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Getting to know Juan Lagares

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What can we expect from the soon-to-be-promoted 24-year-old outfielder?

Lagares is currently batting .346/.378/.551 through 17 games for the 51s.
Lagares is currently batting .346/.378/.551 through 17 games for the 51s.
(Photo Credit: Bryan Green)

A recent report from ESPN New York indicated that Las Vegas outfielder Juan Lagares is on the verge of a promotion to patrol the vast expanses of Citi Field. So who exactly is the 24-year-old, shortstop-turned-outfielder? And what can we expect from him in his first major league gig?

Lagares was originally signed as an international free agent in 2006 at the age of 17. The Dominican infielder was a well-thought-of international prospect, though he signed in the shadow of the then-franchise record deal awarded to bonus baby Fernandez Martinez. Regardless, Lagares was an impressive prospect in his own right, showcasing much of the same natural offensive ability that garnered Martinez such notoriety.

In fact, the organization thought enough of Lagares to include him in their questionable method of aggressively handling their top prospects. Like Martinez and Ruben Tejada, Lagares found himself in full-season ball within a year of signing -- at the ripe old age of 18. Not surprisingly, the highly raw teenager floundered in his first go at Savannah. Competing against older players who already had a handful of years of pro baseball under their belts, he batted .210 with over three times as many strikeouts as walks. He did, however, continue to showcase the raw hitting skills and highly athletic tools that got him there in the first place.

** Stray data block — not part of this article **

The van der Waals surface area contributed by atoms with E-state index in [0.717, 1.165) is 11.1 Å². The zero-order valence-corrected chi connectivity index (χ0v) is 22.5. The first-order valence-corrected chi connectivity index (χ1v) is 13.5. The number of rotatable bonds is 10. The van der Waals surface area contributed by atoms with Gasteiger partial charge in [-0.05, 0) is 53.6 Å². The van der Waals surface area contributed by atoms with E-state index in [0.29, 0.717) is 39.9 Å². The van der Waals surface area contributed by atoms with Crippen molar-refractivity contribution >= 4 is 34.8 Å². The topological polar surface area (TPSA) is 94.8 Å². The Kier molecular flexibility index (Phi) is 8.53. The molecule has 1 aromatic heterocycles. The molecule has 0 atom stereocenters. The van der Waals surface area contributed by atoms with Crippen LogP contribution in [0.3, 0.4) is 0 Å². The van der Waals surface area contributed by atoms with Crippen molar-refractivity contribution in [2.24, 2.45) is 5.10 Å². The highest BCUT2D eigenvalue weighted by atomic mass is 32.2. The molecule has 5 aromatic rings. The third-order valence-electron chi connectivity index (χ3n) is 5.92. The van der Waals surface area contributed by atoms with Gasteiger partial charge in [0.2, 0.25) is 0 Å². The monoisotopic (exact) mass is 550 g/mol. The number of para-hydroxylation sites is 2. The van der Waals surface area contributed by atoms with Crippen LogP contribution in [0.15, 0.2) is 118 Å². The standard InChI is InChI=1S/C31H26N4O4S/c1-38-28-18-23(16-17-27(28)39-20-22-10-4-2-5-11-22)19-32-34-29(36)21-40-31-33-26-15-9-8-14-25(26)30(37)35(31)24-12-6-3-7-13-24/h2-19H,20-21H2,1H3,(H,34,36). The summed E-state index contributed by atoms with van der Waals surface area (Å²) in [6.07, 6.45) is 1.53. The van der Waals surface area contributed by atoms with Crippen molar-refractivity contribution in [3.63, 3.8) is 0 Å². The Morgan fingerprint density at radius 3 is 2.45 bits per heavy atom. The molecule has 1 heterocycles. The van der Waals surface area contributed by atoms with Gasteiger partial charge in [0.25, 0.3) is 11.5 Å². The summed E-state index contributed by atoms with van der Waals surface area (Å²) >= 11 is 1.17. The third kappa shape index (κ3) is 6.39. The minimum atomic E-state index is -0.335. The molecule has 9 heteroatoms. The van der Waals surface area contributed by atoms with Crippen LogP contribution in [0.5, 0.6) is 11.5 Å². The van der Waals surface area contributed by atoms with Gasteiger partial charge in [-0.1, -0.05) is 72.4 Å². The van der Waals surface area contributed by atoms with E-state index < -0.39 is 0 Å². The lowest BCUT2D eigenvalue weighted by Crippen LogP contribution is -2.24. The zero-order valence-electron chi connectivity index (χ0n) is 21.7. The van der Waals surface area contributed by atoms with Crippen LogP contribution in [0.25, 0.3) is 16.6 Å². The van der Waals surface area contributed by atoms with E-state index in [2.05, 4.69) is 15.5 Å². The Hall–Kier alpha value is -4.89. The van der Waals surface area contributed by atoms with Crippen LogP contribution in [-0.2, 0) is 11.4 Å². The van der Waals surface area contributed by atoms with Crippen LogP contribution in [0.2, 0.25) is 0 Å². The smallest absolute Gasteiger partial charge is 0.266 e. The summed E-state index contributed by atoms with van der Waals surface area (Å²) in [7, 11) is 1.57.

Unfortunately, Lagares fell victim to a spate of nagging injuries over the next couple seasons which limited his overall playing time. That, paired with the aggressive assignments, most certainly lengthened the developmental curve and by 2009 his lack of defensive polish at short prompted a move to the outfield. In 2010 -- his fourth go-around with Savannah -- he posted a so-so campaign (.300/.318/.459 with five homers and 18 stolen bases) as he watched his prospect star dim.

Then came 2011. After years of being rushed and battling injuries short-circuited his dynamic offensive skillset, Lagares was finally able to catch up with his context and let his tools shine through in his first extended look in Advanced-A St. Lucie. Here's what I said about his breakout 2011 campaign in the 2012 AA prospect rankings:

"The 22-yr old Lagares blossomed in 2011, opening eyes with an excellent performance where he batted nearly .340 in Hi-A and then topping it with a downright incredible showing in his Double-A debut where he batted .370 in 38 games. And if that wasn’t enough he went on to post very solid totals out in the prospect-studded Arizona Fall League. In short, it was an excellent season."